I’m learning to get out of the way… and it’s humbling. I recently had one of those moments that occurs in teaching, every now and then, when my mouth is moving and my brain is disconnected. I was teaching a film class and about to launch into an explanation of ‘the rule of thirds’. My mouth began and my brain interrupted, ‘Why are you explaining this when they can find out for themselves?’. So I stopped and said,
‘I want you to find out about the rule of thirds; what it is, who uses it, where they use it, how they use it and why they use it. You can work as an individual, or in groups. I don’t mind. I just want you to present what you find in an unexpected way. See you tomorrow.’
There was silence, blank faces and eventually, “What?”
I repeated myself.
“What do you mean by unexpected?”
By this stage I was leaving the room. It was 4.30pm
The next morning I arrived at school at around 7.00am… and this is what I found on the external wall. 6 students had either stayed at school late or had arrived very early.
This was unexpected!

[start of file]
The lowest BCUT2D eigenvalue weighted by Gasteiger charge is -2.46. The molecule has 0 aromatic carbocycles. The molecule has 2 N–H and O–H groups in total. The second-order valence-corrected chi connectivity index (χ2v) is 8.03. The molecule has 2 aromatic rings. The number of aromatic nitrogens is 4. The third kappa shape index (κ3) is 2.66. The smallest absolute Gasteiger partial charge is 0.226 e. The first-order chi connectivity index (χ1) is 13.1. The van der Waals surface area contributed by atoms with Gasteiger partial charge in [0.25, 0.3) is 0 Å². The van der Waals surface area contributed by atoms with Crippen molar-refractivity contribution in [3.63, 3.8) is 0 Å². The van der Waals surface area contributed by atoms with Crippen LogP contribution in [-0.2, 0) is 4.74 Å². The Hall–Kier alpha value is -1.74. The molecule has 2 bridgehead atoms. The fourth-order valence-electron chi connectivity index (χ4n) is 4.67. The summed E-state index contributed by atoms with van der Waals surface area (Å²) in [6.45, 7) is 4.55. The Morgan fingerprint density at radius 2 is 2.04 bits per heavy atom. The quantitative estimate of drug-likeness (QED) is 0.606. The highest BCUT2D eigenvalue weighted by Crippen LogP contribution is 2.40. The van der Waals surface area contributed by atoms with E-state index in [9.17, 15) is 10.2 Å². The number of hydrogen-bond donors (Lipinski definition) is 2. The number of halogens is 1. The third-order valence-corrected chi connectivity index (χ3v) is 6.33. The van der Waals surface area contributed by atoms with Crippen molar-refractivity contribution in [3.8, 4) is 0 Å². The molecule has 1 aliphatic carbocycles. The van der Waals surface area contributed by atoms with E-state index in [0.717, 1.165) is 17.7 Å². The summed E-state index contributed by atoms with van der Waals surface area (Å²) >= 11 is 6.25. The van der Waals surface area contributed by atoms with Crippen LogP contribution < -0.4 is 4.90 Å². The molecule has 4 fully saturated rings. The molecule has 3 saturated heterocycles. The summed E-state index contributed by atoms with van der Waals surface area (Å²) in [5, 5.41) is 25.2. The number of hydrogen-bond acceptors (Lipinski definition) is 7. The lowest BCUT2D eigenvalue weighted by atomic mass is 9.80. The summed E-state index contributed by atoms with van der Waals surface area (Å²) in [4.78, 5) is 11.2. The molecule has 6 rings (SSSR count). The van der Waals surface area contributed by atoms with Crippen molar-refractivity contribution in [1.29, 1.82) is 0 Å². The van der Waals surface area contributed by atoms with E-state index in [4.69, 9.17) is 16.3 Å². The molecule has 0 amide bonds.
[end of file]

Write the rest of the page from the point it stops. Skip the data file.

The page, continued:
Inside the building, furniture was rearranged and climbing the stairs to the balcony I was able to experience the cleverness of another group of students. This is what I saw.
This was also unexpected.
Later a young man who is a particularly gifted guitar player and 3 of his friends sang me a song they had composed about ‘the rule of thirds’.
This was completely unexpected.
I know if I had used the phrase “Your homework is…”, none of this learning would have happened and certainly no-one would have spent a significant amount of time on it. What could have been a dry 5 minute info delivery at the end of a lesson turned out to be something much richer that involved creativity, ingenuity, collaboration and fun. What if I had not got out of the way?
There is no summative task I have written to measure and compare student understanding of this concept. There is no rubric to identify their critical thinking skills and capacity to synthesise information. These students have gone on to produce narrative and documentary films which are beautifully composed and cleverly constructed. They have worked in teams to present their ideas in innovative ways… they have created works beyond what I had hoped and this has been a thrill.
My lesson? Get out of the way and expect the unexpected.